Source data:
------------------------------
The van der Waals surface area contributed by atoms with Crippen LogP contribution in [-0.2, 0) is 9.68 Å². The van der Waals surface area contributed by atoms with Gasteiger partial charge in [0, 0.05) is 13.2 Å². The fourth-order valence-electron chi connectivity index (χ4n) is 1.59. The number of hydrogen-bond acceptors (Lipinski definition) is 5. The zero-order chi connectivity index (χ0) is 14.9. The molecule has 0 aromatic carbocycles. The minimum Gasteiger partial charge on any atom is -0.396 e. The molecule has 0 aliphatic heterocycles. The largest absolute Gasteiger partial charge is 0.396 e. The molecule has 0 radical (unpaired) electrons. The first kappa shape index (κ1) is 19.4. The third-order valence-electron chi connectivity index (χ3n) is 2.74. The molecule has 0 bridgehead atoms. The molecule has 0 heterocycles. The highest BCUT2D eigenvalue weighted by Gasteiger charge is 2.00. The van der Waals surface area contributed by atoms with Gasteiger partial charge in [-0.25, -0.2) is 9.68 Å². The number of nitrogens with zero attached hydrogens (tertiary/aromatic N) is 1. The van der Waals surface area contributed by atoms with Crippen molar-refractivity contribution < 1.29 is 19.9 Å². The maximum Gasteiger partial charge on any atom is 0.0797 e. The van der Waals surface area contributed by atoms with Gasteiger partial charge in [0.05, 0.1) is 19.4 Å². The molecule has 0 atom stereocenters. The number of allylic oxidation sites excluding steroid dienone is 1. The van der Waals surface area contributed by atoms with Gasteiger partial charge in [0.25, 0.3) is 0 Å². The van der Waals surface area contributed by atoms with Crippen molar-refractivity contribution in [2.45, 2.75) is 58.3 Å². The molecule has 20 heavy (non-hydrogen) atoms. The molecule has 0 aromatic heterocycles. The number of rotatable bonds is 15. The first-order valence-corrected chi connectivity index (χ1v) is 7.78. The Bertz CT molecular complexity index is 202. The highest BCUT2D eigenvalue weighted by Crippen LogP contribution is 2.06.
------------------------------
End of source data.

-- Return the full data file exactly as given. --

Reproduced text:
The van der Waals surface area contributed by atoms with Crippen LogP contribution in [-0.2, 0) is 9.68 Å². The van der Waals surface area contributed by atoms with Gasteiger partial charge in [0, 0.05) is 13.2 Å². The fourth-order valence-electron chi connectivity index (χ4n) is 1.59. The number of hydrogen-bond acceptors (Lipinski definition) is 5. The zero-order chi connectivity index (χ0) is 14.9. The molecule has 0 aromatic carbocycles. The minimum Gasteiger partial charge on any atom is -0.396 e. The molecule has 0 aliphatic heterocycles. The largest absolute Gasteiger partial charge is 0.396 e. The molecule has 0 radical (unpaired) electrons. The first kappa shape index (κ1) is 19.4. The third-order valence-electron chi connectivity index (χ3n) is 2.74. The molecule has 0 bridgehead atoms. The molecule has 0 heterocycles. The highest BCUT2D eigenvalue weighted by Gasteiger charge is 2.00. The van der Waals surface area contributed by atoms with Gasteiger partial charge in [-0.25, -0.2) is 9.68 Å². The number of nitrogens with zero attached hydrogens (tertiary/aromatic N) is 1. The van der Waals surface area contributed by atoms with Crippen molar-refractivity contribution < 1.29 is 19.9 Å². The maximum Gasteiger partial charge on any atom is 0.0797 e. The van der Waals surface area contributed by atoms with Gasteiger partial charge in [0.05, 0.1) is 19.4 Å². The molecule has 0 atom stereocenters. The number of allylic oxidation sites excluding steroid dienone is 1. The van der Waals surface area contributed by atoms with Gasteiger partial charge in [0.25, 0.3) is 0 Å². The van der Waals surface area contributed by atoms with Crippen molar-refractivity contribution in [2.45, 2.75) is 58.3 Å². The molecule has 20 heavy (non-hydrogen) atoms. The molecule has 0 aromatic heterocycles. The number of rotatable bonds is 15. The first-order valence-corrected chi connectivity index (χ1v) is 7.78. The Bertz CT molecular complexity index is 202. The highest BCUT2D eigenvalue weighted by Crippen LogP contribution is 2.06.